I loved nozawa, but its a totally different thing. For me its not even a debate, aside the two days i spent in nozawa, i consider every other day i didnt spend in hokkaido a waste. Hakuba was fun, but mainly because i know a few people there. I was also really lucky with my timing (it got puked on the week i arrived in japan). Zao on the other hand left a massive ugly taste in my mouth. COuld be fun, but wasnt really for me.
Niseko on the other hand (which was a last minute "ah shtook it! i should get the most out of this railcard even if ive nothing planned and its the chinese new year") was a spectacular success. And if you want something more sedate, theres loads of places all over hokkaido to go play in. It will genuinely blow your head off. Nozawa, as i say was genuinely fantastic, but its a totally different ride and massively different scale. Next year ill be spending my entire vacation in hokkaido and probably basing myself at niseko.
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Direct Link To This Post Posted: Apr/08/2010 at 5:42pm
I did a working holiday up at niseko and got a lot of riding done during that time. It's great place, with access to three (and a half if you count hanazono) resorts from just one mountain.

The main three are:
Hirafu(plus hanazono)
Higashiyama
Annupuri

Hirafu is the one famous for the aussies, and is the biggest in terms of area and town. Higashiyama is where I was based. Its centred around one hotel (the hilton) and is therefore targeted towards the more luxury travelers. The higashiyama part of the mountain is smaller than Hirafu, but has a treasure trove of terrain, in particular it has a great natural valley which is F'ING awesome to ride. I swear i could never get sick of it.
Annupuri is great, particularly for its night skiing.
Hanazono is a small resort located just off hirafu, and its where the park stuff is located.
All of these resorts are accessible by taking the gondola to the peak. In fact, i got so carried away riding that i ended up in different resorts all the time.

One thing for sure about niseko is that it is essential that you explore. The groomed runs are great, but the real fun is found when you go off trail on any of the resorts. There's literally hundreds of things you can find.

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Direct Link To This Post Posted: Apr/08/2010 at 5:44pm
oh, and props to the opening poster for a great review with great pics
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Direct Link To This Post Posted: Apr/08/2010 at 10:38pm
How do you need to spend at Niseko per day for everything, ie. food, accom, transfers, lift pass etc?
 
I know everybody has different comfort levels with regards to accom / food but I'd be probably looking at pretty simple stuff - I'm there for the snow!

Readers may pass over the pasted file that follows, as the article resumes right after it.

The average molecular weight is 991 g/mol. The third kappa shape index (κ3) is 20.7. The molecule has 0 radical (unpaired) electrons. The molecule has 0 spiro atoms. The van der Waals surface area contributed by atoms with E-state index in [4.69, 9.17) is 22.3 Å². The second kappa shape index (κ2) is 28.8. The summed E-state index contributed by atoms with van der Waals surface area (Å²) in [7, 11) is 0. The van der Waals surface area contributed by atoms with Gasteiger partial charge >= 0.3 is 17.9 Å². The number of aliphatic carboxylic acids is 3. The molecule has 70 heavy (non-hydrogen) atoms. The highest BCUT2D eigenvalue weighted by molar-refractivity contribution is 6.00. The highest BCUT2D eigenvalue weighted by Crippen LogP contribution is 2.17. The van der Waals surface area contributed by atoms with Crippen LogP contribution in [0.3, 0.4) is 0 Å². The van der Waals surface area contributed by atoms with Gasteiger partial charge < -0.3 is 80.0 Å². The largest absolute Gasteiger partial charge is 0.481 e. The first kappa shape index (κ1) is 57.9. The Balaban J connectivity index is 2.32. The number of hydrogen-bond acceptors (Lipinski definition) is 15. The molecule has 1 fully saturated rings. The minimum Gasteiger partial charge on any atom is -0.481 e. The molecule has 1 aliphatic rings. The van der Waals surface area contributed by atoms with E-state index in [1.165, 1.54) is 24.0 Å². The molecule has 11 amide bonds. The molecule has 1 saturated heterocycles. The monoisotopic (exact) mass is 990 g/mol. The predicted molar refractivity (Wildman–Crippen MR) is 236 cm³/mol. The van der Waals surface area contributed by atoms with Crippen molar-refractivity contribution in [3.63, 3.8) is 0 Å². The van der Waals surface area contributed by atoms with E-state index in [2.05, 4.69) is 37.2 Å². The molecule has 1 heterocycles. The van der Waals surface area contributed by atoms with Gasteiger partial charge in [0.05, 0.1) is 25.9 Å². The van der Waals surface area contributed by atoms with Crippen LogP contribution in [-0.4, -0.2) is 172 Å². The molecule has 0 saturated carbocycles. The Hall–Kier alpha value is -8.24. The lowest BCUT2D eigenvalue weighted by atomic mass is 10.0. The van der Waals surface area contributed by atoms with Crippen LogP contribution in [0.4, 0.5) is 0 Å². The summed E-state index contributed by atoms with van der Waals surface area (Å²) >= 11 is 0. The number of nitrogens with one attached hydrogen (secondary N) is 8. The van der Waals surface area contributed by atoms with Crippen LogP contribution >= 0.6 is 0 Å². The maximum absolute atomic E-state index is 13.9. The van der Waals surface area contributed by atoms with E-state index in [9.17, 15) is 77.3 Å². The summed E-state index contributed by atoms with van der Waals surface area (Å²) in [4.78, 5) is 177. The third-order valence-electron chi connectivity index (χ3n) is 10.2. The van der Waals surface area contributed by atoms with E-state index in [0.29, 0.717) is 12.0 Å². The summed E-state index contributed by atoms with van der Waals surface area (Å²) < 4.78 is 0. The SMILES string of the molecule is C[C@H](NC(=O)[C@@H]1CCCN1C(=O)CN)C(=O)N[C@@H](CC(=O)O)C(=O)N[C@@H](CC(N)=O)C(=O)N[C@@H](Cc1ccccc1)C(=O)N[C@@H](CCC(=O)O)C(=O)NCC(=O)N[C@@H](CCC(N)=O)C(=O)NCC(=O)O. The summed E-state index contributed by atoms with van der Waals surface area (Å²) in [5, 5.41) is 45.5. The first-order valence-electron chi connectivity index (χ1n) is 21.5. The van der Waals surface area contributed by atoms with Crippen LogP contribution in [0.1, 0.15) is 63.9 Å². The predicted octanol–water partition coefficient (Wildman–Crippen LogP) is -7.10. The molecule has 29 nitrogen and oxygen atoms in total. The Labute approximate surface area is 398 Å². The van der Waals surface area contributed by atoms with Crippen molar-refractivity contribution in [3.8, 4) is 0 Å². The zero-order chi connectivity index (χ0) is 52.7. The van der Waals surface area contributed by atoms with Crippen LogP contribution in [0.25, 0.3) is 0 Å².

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Direct Link To This Post Posted: Apr/09/2010 at 2:02am
theres a combini (convenience store - open this thread and you even get to learn essential japanese!) at the base of hirafu, so really you can go with a couple of onigiri (rice triangles) with YUMMY ume (plum) inside. theres actually more, but i love ume onigiri. Basically, theyre about 120 yen, so theoretically, grab a couple of them and a chu-hi (alcopop) and thats what 500 yen a day for lunch. As i said theres some cheap accomodation. theres a couple of backpackers, ramblers for one, and if i had the map of the other id mention its name but i forget now. Both will set you back around 3000 yen a night if its short stay, and even better rates for longer stays. Not sure what you mean by transfers, but youre literally at the mountain so if its buses, nothing if youre in hirafu. Basically, a 7 day week might set you back around 70,000 yen if youre frugal to around 100,000 if youre getting wrecked every night. It can go as low as 50 or so if you buy tickets in advance and secure longer term rates on accomodation i reckons. Hope this helps.

And andyooi, spot on about leaving the trails and doing your own thing! its exactly what i loved about the place.
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Direct Link To This Post Posted: Apr/12/2010 at 4:50pm
I was there for about 10 days and here's my thoughts. I'm from Australia so the experience was absolutely foreign to me as we don't really get that soft white stuff other people call powder here

Pros

- Powder. Epic amounts on/off piste
- Very central town (Hirafu) with some really good/cheap accomo 
- Mountains are very big. Transport/lifts to other mountains is quite easy so you're not stuck in the bottleneck at hirafu

Cons/stuff that i found irritating 

- Hirafu is littered with drunken clowns
- It dumps hard. I've never seen so much snow and visibility can be testing at times
- If it doesn't dump (which is rare) and is a sunny day (very rare) on piste runs are very icey. When I was there there was a massive cold front so the sunny day we had was -15 degs lol